LEXINGTON, Ky. — The University of Kentucky Grain Crops Group will showcase work on two Central Kentucky farms during the Corn and Soybean Field Day and Farm Tour July 26. The summer field day usually happens at the UK Research and Education Center in Princeton, but challenges from the December 2021 tornado caused organizers to make a change for 2022.
“We work closely with farmers across Kentucky and with our commodity organizations,” said Chad Lee, director of the UK Grain and Forage Center of Excellence. “This field day and farm tour will allow us to highlight some of that research and two of the farms where we collaborate.”
UK College of Agriculture, Food and Environment specialists will discuss a wide range of topics including agronomics, cover crops, variable-rate nitrogen, plant diseases, contemporary pest problems, grain storage and more.
Lee said the discussions may benefit agriculture industry professionals, especially farmers.
“Farmers have the largest amount of money ever invested into this year’s crop,” Lee said. “This crop season has been challenging so far. A lot of the research we will highlight is directly impactful to the farmer’s bottom line.”
The tour will begin at Fresh Start Farms in Larue County, where owner Ryan Bivens will host the group during four speaker sessions before attendees travel to Hardin County for a stop at Richard Preston Farms. Participants will end the tour at the Hardin County Cooperative Extension Office for lunch and three additional speakers.
“We understand the decision to shift UK’s summer field day from Princeton to Central Kentucky and look forward to a unique opportunity to showcase on-farm partnerships between UK and Kentucky’s grain commodity associations,” said Joseph Sisk, president of Kentucky Corn Growers Association and Christian County farmer. “We also believe that it is vital for the rebuild at Princeton that going forward all usual activities occur at the research station.”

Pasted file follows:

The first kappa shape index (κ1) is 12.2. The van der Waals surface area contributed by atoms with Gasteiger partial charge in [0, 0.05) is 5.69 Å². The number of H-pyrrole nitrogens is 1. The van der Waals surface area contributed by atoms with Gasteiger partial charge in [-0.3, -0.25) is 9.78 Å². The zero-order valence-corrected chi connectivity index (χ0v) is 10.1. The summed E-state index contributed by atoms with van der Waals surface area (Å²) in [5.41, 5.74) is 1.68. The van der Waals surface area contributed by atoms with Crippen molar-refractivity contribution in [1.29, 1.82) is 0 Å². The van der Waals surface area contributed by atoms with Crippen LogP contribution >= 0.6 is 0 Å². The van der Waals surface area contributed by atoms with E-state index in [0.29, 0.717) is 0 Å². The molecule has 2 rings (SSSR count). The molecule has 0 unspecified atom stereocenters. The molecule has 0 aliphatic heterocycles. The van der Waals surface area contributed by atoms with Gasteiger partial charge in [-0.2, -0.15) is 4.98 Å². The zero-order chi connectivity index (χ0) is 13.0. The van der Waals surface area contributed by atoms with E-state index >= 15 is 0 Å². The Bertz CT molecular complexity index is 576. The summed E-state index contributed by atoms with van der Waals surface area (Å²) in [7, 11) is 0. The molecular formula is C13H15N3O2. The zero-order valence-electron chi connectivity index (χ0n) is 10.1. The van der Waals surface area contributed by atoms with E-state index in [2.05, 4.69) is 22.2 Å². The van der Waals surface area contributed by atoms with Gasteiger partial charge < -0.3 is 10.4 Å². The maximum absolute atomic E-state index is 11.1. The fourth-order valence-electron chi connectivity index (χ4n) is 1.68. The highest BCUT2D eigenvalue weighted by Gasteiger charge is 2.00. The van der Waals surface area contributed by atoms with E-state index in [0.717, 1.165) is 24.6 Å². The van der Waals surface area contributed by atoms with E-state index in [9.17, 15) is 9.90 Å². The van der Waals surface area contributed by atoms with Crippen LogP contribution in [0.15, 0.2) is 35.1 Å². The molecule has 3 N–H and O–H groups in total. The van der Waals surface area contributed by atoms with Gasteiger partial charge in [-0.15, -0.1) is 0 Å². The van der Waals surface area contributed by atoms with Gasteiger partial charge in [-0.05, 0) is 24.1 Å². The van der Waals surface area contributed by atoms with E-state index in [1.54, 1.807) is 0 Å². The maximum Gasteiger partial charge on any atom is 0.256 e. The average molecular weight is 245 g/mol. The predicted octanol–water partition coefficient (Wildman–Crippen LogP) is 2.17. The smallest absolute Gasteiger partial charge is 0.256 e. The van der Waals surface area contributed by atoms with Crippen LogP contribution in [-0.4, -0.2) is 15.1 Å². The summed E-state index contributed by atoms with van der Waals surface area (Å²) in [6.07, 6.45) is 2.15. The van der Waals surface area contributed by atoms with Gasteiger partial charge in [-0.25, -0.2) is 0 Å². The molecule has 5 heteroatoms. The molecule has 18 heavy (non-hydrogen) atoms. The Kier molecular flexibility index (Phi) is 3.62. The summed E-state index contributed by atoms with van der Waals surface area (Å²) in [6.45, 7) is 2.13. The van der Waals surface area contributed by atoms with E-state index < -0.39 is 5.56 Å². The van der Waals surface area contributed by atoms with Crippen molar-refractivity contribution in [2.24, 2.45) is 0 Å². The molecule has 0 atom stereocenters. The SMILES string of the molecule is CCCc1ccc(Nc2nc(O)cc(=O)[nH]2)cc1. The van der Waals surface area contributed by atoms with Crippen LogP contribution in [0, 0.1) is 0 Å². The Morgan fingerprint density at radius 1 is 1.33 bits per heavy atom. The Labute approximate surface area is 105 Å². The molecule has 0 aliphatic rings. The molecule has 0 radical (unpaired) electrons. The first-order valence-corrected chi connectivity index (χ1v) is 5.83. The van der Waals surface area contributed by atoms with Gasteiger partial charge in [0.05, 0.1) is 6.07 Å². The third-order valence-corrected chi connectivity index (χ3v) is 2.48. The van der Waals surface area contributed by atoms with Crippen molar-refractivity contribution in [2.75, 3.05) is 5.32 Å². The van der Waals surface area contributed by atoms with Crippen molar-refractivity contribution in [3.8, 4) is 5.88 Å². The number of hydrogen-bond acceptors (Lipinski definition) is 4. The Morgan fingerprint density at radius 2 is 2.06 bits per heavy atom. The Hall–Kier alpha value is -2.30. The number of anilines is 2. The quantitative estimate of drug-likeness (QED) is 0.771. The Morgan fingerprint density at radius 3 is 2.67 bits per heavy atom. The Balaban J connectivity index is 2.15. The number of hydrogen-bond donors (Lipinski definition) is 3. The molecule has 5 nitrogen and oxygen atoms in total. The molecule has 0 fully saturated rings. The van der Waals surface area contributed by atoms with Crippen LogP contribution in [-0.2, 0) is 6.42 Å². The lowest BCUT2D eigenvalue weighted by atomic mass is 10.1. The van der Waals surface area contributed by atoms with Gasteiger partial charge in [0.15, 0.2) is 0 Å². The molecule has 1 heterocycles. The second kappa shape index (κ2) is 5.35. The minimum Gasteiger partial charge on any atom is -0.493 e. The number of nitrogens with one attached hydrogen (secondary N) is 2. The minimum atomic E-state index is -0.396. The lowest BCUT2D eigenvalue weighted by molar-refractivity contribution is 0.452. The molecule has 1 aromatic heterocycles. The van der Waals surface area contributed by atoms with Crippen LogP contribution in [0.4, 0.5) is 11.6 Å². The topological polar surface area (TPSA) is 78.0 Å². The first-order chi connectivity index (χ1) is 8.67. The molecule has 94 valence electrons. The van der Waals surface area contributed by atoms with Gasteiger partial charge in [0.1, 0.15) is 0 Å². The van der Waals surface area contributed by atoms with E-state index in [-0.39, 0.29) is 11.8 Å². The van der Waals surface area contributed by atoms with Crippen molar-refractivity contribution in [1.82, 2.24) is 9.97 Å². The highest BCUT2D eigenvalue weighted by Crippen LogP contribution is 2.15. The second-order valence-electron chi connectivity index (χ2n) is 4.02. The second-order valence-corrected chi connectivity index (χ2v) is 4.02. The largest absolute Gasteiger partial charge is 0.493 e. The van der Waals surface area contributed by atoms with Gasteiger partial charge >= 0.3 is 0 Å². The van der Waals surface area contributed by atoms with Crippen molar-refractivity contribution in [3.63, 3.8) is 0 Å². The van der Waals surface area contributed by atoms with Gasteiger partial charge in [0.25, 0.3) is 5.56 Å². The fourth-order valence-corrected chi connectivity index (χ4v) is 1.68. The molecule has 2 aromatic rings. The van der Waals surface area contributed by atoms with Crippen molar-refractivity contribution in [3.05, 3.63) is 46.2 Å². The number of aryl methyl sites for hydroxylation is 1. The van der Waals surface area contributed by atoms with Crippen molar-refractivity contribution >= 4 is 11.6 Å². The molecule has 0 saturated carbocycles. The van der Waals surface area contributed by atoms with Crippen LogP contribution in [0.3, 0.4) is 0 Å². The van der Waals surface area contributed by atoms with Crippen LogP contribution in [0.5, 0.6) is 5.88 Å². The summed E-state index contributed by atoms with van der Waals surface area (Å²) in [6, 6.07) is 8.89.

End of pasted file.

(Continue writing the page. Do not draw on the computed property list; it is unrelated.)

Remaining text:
Kentucky Soybean Board chairman and Hardin County farmer Larry Thomas agrees.
“We know as famers that we have to continuously adapt in order for our operations to survive and grow. Weather, crop conditions, technology – farmers are the best I know at overcoming obstacles and adapting to change. I’m glad, but not surprised, to see the university adapting and overcoming its challenges to provide research findings to the farmers even after the December tornado,” Thomas said.
“Hosting on-farm research tours and then getting everyone together for a presentation on next steps moving forward with the rebuilding of the Grain and Forage Center of Excellence is a smart move, and I look forward to seeing everyone back in Princeton next year.”
The tour begins at 8:30 a.m. EST, and each stop will last approximately an hour. Attendees can receive 2.5 hours in continuing education units for Certified Crop Advisers. These include one hour for nutrient management, one hour for crop management and half an hour for integrated pest management. Pesticide applicators can receive one general and one specific hour in categories 1A and 10.
To secure a lunch, attendees should register before July 18. To learn more, visit https://www.kygrains.info/events/2022/7/26/corn-and-soybean-field-day-an….
— Jordan Strickler, UK College of Agriculture, Food and Environment